In walked Dr. Strassman (or "Dr. Scratchman," as Everett always pronounced it.) "What's all the hub bub?" she asked as she opened the door, then looked down at the three of us on the floor. "Everett! Honey! What happened? You're as white as a sheet!"

"Hi Barbara," I said, as Everett came around and I began to haul us back onto the chair. "Everett doesn't like needles."

"No kidding," she said.

It wasn't the first time Everett had torn up the pediatrician's office. A deer tick lodged itself into her's scalp one time, and I couldn't get it out. Well, I had actually managed to do exactly what the books tell you not to do, which was pull off the tick's blood-gorged body, and leave the head buried under the skin. If you don't get out the head too, you haven't solved the problem. It needed a steadier hand than mine, and better tools than the eyebrow tweezers from my makeup bag, so I brought Everett in to the office.

Dr. Hernandez was on duty that day. He was the "new guy," who had joined the partnership with Dr. Strassman and her female partner a couple of years before. Dr. Hernandez was young, but bald, bearded and rotund. He curled up the ends of his moustache with wax, had little rubber figures of Goofy and Big Bird curled around his stethoscope, and worked very hard at cultivating a jolly demeanor to put the kids at ease.

Everett hated him.

We'd been to Dr. Hernandez before for one reason or another when Dr. Strassman wasn't there, and Everett had developed the habit of smiling happily in the exam room while we waited, then screaming long and loud once he came in, ceasing only when we'd finished and Dr. H had made his exit. He'd dance those little figurines in front of her face, "Oh look at Goofy! Goofy says 'Hello Everett!' Oh, now look! Here comes Big Bird!" Everett never bought what Dr. Hernandez was selling.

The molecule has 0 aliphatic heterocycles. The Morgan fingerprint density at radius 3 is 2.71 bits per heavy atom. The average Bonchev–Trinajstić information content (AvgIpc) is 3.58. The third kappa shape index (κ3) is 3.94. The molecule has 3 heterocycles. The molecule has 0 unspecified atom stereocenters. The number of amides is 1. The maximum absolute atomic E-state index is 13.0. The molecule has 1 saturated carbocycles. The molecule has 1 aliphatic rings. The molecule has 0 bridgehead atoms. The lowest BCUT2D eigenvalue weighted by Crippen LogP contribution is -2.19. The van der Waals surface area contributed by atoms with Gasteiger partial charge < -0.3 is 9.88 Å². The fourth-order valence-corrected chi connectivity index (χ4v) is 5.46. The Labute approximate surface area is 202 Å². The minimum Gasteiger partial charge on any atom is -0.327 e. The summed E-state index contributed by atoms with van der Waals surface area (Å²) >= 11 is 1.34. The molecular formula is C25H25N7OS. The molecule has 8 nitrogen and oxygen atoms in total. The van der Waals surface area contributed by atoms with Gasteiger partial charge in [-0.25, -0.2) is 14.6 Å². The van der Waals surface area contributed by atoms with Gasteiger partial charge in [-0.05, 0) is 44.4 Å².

Dr. Hernandez thought it shouldn't be too hard to get that deer tick head out of her scalp. He took out some instruments--a long forceps, a scissors-looking thing, and some tweezers. He clinked those around as she sat on the exam table and eyed him warily.

"This will be sooo easy, Everett," he said, too enthusiastically. "You'll lie here and Mom will help me, and we'll be done in a few seconds."

After a couple of minutes, I was drenched in sweat. I had my full body weight thrown on Everett atop that table, as Dr. H fumbled on her head with those tools. "Well, this isn't working," Dr. H said as he threw down his tweezers. "We'll need some more help here." A nurse was called in, who, along with me--after Dr. H and I had caught our breath--threw her full body weight on top of Everett too. Everett bucked, yelled, twisted around, and knocked the three of us grown ups repeatedly into each other and into the walls of the tiny room.